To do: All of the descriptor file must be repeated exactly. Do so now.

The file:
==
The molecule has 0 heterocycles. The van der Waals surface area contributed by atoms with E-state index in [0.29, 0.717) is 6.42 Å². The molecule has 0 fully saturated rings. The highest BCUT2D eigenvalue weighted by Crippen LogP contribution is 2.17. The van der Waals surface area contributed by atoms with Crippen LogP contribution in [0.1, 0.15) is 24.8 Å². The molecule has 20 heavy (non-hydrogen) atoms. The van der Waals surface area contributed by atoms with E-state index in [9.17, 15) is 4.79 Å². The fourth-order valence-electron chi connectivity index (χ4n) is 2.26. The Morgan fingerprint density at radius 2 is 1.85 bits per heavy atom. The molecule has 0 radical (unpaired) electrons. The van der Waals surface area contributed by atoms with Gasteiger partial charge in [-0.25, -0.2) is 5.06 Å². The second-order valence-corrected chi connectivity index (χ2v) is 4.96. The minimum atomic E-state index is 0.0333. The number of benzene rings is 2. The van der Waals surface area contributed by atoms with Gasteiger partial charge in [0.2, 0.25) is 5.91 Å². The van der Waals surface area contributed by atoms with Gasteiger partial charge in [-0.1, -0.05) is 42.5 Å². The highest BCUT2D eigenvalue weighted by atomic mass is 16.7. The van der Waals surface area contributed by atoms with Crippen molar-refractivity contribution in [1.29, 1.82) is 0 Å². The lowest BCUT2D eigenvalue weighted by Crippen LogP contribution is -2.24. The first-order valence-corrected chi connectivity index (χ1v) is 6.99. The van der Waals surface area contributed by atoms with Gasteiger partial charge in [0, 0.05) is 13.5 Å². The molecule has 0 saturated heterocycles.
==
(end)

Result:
The molecule has 0 heterocycles. The van der Waals surface area contributed by atoms with E-state index in [0.29, 0.717) is 6.42 Å². The molecule has 0 fully saturated rings. The highest BCUT2D eigenvalue weighted by Crippen LogP contribution is 2.17. The van der Waals surface area contributed by atoms with Crippen LogP contribution in [0.1, 0.15) is 24.8 Å². The molecule has 20 heavy (non-hydrogen) atoms. The van der Waals surface area contributed by atoms with E-state index in [9.17, 15) is 4.79 Å². The fourth-order valence-electron chi connectivity index (χ4n) is 2.26. The Morgan fingerprint density at radius 2 is 1.85 bits per heavy atom. The molecule has 0 radical (unpaired) electrons. The van der Waals surface area contributed by atoms with Gasteiger partial charge in [-0.25, -0.2) is 5.06 Å². The second-order valence-corrected chi connectivity index (χ2v) is 4.96. The minimum atomic E-state index is 0.0333. The number of benzene rings is 2. The van der Waals surface area contributed by atoms with Gasteiger partial charge in [0.2, 0.25) is 5.91 Å². The van der Waals surface area contributed by atoms with Gasteiger partial charge in [-0.1, -0.05) is 42.5 Å². The highest BCUT2D eigenvalue weighted by atomic mass is 16.7. The van der Waals surface area contributed by atoms with Crippen molar-refractivity contribution in [1.29, 1.82) is 0 Å². The lowest BCUT2D eigenvalue weighted by Crippen LogP contribution is -2.24. The first-order valence-corrected chi connectivity index (χ1v) is 6.99. The van der Waals surface area contributed by atoms with Gasteiger partial charge in [0, 0.05) is 13.5 Å². The molecule has 0 saturated heterocycles.